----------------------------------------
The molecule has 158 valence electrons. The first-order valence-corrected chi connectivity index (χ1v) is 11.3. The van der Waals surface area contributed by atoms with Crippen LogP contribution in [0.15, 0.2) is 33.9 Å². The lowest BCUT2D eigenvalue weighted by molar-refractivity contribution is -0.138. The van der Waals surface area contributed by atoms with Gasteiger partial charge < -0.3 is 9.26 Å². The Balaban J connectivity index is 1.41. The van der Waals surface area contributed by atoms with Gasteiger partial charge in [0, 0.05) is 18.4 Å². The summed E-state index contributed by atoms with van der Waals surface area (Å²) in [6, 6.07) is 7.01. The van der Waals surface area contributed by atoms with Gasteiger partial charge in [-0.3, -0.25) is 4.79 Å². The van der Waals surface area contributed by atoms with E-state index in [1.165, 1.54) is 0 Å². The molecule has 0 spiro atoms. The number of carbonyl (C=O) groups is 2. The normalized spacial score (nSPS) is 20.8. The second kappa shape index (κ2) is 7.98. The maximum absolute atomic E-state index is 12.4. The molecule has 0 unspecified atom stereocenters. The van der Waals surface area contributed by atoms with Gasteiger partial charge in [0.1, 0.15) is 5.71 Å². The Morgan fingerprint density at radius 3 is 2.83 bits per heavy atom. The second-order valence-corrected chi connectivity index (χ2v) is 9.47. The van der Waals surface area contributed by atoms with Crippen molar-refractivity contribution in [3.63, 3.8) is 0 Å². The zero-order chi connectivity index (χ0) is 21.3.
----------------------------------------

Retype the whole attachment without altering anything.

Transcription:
The molecule has 158 valence electrons. The first-order valence-corrected chi connectivity index (χ1v) is 11.3. The van der Waals surface area contributed by atoms with Crippen LogP contribution in [0.15, 0.2) is 33.9 Å². The lowest BCUT2D eigenvalue weighted by molar-refractivity contribution is -0.138. The van der Waals surface area contributed by atoms with Gasteiger partial charge < -0.3 is 9.26 Å². The Balaban J connectivity index is 1.41. The van der Waals surface area contributed by atoms with Gasteiger partial charge in [0, 0.05) is 18.4 Å². The summed E-state index contributed by atoms with van der Waals surface area (Å²) in [6, 6.07) is 7.01. The van der Waals surface area contributed by atoms with Gasteiger partial charge in [-0.3, -0.25) is 4.79 Å². The van der Waals surface area contributed by atoms with E-state index in [1.165, 1.54) is 0 Å². The molecule has 0 spiro atoms. The number of carbonyl (C=O) groups is 2. The normalized spacial score (nSPS) is 20.8. The second kappa shape index (κ2) is 7.98. The maximum absolute atomic E-state index is 12.4. The molecule has 0 unspecified atom stereocenters. The van der Waals surface area contributed by atoms with Gasteiger partial charge in [0.1, 0.15) is 5.71 Å². The Morgan fingerprint density at radius 3 is 2.83 bits per heavy atom. The second-order valence-corrected chi connectivity index (χ2v) is 9.47. The van der Waals surface area contributed by atoms with Crippen molar-refractivity contribution in [3.63, 3.8) is 0 Å². The zero-order chi connectivity index (χ0) is 21.3.